26 June 1778 Friday
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Descrizione dei circhi, particolarmente di quello di Caracalla e dei giochi in esso celebrati
Description of circuses, particularly that of Caracalla and the divine games celebrated in it
Against that gratuitous assertion of the soldiers, put out in those times, in which things were rarely examined, and repeated in good faith by many others afterwards, a lot could be said, if we cared so much about it, and a few reasons were not enough. of the most obvious. And first of all, the only proof that goes to support it is the knowledge that Tiberius moved the house of the Praetorian guards to a certain part. But neither Suetonius (e), nor Tacitus (f), who recount the fact, tell us where it was precisely. Only Pliny (g) tells us that the Castro Pretorio was located at the last buildings of the city, as Fulvio Orsini well observed in the notes to the aforementioned Marliań (h), and against his assertion; and according to the observations of Panvinio (i), Lipsio (k), and Donati (l) it must have been between the modern Porta Pia, and that of s. Lorenzo, where the Macao vineyard is now; Nardini also agrees (a), and the Scholiaste of Juvenal brought by Lipsio proves it more clearly: Juxta aggerem primus posuit castra Sejanus, id est super Diocletianas: quae dicta sunt Castra Praetoria (Next to the rampart, Sejanus was the first to set up a camp, that is, above Diocletian, which was called the Praetorian Camp). Wishing to suppose it in the said courtyard, it would be at least necessary to prove that its building was of the time of Tiberius, and had a shape suitable for a soldiers' quarters. This will never prove; being manifest, that the building is contemporary with the Circus, and made for it; that is, to contain the carts and the horses intended for racing, as can be confirmed by our description (b). Nor would this place have been suitable for a castle, being a valley; but rather one of the nearby hills; just as in the lowly times a castle was built on the nearby hill, where the tomb of Cecilia Metella is (c), and it would have been too far from the city for soldiers to rush to need. On the other hand, the different form of the ancient military quarters from that which still exists in the unearthed city of Pompeja (d) is known. If then it is true, according to Zosimus (e), that Constantine destroyed the Castro Praetorium, because the soldiers had favored the tyrant Maxentius; it will be more difficult for us to recognize it in the courtyard of the Circus, which is still largely preserved. Secondly, the adjacent figures, and the pulvinaries for the prince show that he was a spectator (f); since the shape of the Circus leaves no doubt that it was intended for cart races. It would therefore be a new erudition, to know that the Praetorian soldiers ran as circus charioteers, had their own factions, and all the equipment, and necessary practice to give a show so beautiful, and so risky, for their exercise, and for the amusement of the prince, and of the people. Just saying this thought shows how little it is likely.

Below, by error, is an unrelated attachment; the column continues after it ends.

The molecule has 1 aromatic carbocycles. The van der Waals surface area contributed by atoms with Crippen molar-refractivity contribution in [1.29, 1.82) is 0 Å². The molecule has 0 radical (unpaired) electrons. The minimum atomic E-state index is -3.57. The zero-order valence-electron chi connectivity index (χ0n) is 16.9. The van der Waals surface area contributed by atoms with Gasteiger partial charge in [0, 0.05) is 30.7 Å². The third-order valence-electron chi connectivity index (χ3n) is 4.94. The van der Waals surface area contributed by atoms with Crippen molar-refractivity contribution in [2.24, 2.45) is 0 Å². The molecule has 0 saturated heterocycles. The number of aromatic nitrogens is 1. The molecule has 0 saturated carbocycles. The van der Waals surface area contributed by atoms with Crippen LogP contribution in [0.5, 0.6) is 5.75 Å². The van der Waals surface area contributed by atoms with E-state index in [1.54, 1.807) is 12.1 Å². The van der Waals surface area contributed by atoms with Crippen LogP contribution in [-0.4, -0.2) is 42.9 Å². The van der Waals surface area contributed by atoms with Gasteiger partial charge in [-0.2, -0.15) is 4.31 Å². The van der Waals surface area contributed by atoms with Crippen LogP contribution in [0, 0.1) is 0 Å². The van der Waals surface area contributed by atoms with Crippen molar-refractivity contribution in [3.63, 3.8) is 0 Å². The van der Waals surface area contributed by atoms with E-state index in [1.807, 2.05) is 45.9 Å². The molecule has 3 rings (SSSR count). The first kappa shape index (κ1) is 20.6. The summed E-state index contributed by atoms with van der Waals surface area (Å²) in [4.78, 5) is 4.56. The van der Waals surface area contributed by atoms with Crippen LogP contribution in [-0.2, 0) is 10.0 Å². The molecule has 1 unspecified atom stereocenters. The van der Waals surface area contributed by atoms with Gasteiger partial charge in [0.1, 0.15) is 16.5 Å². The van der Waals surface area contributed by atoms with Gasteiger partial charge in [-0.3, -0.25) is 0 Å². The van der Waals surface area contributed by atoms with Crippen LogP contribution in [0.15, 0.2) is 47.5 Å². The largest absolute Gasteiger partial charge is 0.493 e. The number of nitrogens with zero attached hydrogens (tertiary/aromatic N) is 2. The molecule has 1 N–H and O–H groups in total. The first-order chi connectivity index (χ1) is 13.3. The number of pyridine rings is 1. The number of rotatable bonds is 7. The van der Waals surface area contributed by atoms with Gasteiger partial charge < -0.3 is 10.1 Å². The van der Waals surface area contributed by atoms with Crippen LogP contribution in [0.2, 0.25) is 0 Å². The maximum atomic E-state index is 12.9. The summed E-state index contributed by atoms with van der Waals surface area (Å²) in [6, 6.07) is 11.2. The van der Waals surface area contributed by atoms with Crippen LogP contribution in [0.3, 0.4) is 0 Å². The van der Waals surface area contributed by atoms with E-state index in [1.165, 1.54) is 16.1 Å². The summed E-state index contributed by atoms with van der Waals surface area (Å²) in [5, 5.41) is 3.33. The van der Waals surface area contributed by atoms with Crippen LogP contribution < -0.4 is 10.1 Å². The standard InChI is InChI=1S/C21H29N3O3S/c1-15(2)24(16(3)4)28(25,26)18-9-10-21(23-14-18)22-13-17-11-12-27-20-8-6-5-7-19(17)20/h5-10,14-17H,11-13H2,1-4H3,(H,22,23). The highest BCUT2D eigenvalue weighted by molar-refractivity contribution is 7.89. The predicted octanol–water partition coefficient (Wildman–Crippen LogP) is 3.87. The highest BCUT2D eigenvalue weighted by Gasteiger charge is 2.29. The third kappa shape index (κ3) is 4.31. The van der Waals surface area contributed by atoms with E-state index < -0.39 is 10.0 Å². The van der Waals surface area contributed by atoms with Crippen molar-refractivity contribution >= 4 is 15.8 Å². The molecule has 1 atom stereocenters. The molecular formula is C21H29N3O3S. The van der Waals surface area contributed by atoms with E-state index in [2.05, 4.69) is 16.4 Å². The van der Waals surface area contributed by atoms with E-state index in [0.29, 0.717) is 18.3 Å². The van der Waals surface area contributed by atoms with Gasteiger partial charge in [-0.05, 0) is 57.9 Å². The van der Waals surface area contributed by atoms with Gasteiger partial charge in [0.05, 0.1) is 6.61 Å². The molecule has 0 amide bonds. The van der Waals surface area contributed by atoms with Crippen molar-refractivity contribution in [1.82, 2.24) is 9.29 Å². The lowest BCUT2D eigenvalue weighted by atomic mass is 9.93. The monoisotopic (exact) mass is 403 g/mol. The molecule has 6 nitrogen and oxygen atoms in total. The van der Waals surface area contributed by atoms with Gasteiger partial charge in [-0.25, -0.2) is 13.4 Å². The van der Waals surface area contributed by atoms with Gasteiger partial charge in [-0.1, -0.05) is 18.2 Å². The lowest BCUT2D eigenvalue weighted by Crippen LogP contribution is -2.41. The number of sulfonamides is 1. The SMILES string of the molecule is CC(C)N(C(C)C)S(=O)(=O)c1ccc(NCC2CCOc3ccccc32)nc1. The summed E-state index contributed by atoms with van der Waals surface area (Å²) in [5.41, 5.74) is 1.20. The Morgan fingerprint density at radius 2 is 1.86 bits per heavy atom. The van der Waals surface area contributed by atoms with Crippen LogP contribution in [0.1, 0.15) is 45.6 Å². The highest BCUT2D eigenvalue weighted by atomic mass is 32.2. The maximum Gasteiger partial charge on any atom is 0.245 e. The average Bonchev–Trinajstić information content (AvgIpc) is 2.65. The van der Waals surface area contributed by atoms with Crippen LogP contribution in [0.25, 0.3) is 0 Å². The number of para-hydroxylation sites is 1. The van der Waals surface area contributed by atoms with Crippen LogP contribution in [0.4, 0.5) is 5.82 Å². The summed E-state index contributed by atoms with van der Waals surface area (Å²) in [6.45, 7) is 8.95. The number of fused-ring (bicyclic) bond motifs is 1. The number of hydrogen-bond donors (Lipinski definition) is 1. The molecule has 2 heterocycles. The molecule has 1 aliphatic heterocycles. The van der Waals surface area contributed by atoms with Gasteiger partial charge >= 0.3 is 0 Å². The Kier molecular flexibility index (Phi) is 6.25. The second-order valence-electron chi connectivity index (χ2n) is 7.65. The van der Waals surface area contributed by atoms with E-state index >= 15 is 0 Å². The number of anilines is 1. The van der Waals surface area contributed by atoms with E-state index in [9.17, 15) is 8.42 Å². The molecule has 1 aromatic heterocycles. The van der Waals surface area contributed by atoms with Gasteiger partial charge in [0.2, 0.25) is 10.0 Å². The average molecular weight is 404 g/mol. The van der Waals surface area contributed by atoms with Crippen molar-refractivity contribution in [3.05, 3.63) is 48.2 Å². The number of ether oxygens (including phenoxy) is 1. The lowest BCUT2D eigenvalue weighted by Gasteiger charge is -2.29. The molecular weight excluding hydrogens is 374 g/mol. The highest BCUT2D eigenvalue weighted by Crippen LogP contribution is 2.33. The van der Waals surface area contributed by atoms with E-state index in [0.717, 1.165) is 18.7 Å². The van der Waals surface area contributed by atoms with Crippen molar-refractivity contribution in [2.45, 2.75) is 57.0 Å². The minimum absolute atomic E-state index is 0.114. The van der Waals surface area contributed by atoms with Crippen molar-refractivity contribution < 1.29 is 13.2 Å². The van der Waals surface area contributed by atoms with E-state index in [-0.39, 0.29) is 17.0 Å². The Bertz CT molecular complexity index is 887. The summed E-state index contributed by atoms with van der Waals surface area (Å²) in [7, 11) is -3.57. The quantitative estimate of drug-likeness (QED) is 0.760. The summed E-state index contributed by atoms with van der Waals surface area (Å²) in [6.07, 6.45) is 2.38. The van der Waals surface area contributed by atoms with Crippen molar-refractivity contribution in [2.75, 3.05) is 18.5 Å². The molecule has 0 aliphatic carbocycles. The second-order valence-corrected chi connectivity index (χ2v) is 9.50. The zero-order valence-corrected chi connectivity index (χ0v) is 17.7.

32 y.o. Francesco Piranesi 1 August 1790
Raccolta de'Tempj antichi, Vol. II.
Demonstration of the wooden mobile machine invented and carried out in the year MDCCLVI by Campanarino to restore the dome of the Pantheon
Fig. Ia. A cut of the dome, which demonstrates the profile of its thicknesses. B dome eye opening. C shelf that goes around it. D large beams or chains, which rest on the aforementioned shelf. And crossbars, which connect the aforementioned chains together. F slobbers, which fix the crossbars to the chains. G large beam, or a?e that supports the whole machine fixed, and suretto in the center of the eye of the crosspieces. H which rest on the chains. The burrs, which fix the axle with the crosspieces. K four arrows supported, and connected with chains to form an second order of supports to the a?e. L four double jaws that connect the aforementioned arrows together. M crosspieces, which rest on the jaws of the arrows, and by means of its slobbers are connected together with the a?e. N beams in radius, which serve as props for the jaws. Or others who serve the traverses of the a?e. P crosspieces placed in a hexagon to keep the aforementioned props in check. Q large drools that support the whole machine located in each of the four faces of the a?e. R mobile wheel, which rests on the aforesaid slobbers. S large jaws, which rest on the aforementioned wheel, and by means of the tie rods they lock it in the middle of the cylindrical part of the a?e, (which is that part shown in Fig. II let. U ) which it revolves around. V castle joined to the aforementioned jaws by means of tie rods X. Y horizontal shelves of the castle with communication stairs from one to the other for the convenience of the workers. The ledge, which rests on the upper frame of the building by means of beams, protrudes further than the others and is connected to the castle by means of two iron tie rods that can be movable as needed; in the aforesaid shelf the sump was located to haul up the needy materials. Fig II. geometric demonstration of the support of the a?e, for whose understanding, read the explanation of the letters in Fig. Ia to have the corresponding ones. Fig. III. demonstration of the bronze frame, which adorns the oculus end of the dome. A portion of said frame placed in a straight line. B profile of the above. C surface of the oculus of the dome covered by the large bronze plates D. Fig. IV. Nails, Pins, sbranche and bronze plates found in large numbers in the coffers of the dome which were used to support their bronze and stucco ornaments.